Literally nothing complicated in the same way that calculus isn't complicated. If you study it, the details are clear. Most people haven't, so the details are not. Yes, there are tons of machinery lying around, some free, some commercial. But knowing how to design a good langauge is only driven somewhat by knowing how to implement one. And knowing how to do a good implementation is not something a CS grad with 1 week of Aho/Ullman can do. Sorry. –  Ira Baxter Apr 20 '11 at 14:54
If OP wants to do it for fun, that's fine. He should be aware that it will take a huge amount of effort to get something that can run what other people would consider to be a real program. –  Ira Baxter Apr 20 '11 at 14:55
3 years seems a bit exaggerated. I managed to make a JVM language with a ton of features (custom operators, lambda expressions, pattern matching, ...) in less than a year on my own while going to school. So compiler construction is not a big deal (even if you don't use any frameworks except for ASM). –  Clashsoft Apr 2 at 9:41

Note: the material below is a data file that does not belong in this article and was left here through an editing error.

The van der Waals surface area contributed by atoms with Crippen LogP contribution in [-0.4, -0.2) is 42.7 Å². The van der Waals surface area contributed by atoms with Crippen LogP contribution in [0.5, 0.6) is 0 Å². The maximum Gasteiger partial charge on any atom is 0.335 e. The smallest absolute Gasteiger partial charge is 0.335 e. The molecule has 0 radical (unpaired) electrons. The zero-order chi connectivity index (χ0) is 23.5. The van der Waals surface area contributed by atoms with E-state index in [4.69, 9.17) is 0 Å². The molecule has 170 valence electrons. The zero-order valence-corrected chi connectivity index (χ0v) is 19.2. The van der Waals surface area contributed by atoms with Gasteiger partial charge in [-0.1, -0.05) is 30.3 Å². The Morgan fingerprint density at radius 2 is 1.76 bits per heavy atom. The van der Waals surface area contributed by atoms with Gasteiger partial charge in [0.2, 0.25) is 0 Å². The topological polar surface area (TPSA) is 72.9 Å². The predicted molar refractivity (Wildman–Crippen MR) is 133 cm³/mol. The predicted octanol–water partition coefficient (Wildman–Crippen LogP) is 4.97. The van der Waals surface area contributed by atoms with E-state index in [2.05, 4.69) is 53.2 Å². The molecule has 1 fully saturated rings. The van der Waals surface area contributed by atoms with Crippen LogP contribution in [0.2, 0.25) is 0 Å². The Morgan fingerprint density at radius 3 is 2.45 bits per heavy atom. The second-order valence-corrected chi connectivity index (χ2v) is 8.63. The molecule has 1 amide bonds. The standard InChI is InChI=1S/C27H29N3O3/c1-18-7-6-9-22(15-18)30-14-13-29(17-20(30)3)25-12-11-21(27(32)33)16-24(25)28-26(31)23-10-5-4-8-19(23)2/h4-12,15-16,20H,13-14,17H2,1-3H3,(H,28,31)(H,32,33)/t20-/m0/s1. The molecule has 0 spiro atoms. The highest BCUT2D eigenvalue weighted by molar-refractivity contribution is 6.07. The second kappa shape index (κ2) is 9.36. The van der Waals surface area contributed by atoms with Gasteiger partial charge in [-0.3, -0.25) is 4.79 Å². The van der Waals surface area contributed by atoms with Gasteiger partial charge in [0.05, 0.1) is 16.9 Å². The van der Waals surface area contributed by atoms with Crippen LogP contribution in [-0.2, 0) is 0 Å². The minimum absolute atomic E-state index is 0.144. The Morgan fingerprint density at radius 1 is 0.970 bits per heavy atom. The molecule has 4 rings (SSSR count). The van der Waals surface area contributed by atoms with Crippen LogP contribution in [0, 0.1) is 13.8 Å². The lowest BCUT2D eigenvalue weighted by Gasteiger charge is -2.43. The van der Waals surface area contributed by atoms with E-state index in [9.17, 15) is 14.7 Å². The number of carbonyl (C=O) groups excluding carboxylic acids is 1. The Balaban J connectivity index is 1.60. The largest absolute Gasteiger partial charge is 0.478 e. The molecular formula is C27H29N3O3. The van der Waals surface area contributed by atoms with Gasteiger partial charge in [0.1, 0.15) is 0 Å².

@Clashsoft: How many people use your language? Do you have a good debugger? How many parts of your language could be better or which would you do different if you started again? I have designed many "simple" languages and then many people started using them and all kinds of surprising problems came up. I stand my be 3 years for a real, Java/Python/C# level language which is used by thousands of people all over the globe. –  Aaron Digulla Apr 6 at 18:20

Writing your own language and tool chain to solve what seems to be a standard problem sounds like the wrong way to go. You'll end up developing yet another language, not writing your MUD.

Many game developers take an approach of using scripting languages to describe their own game world, for example see: http://www.gamasutra.com/view/feature/1570/reflections_on_building_three_.php

Also see: Which game scripting language is better to use: Lua or Python? for using existing languages (Pythong and LUA) in this case for in-game scripting.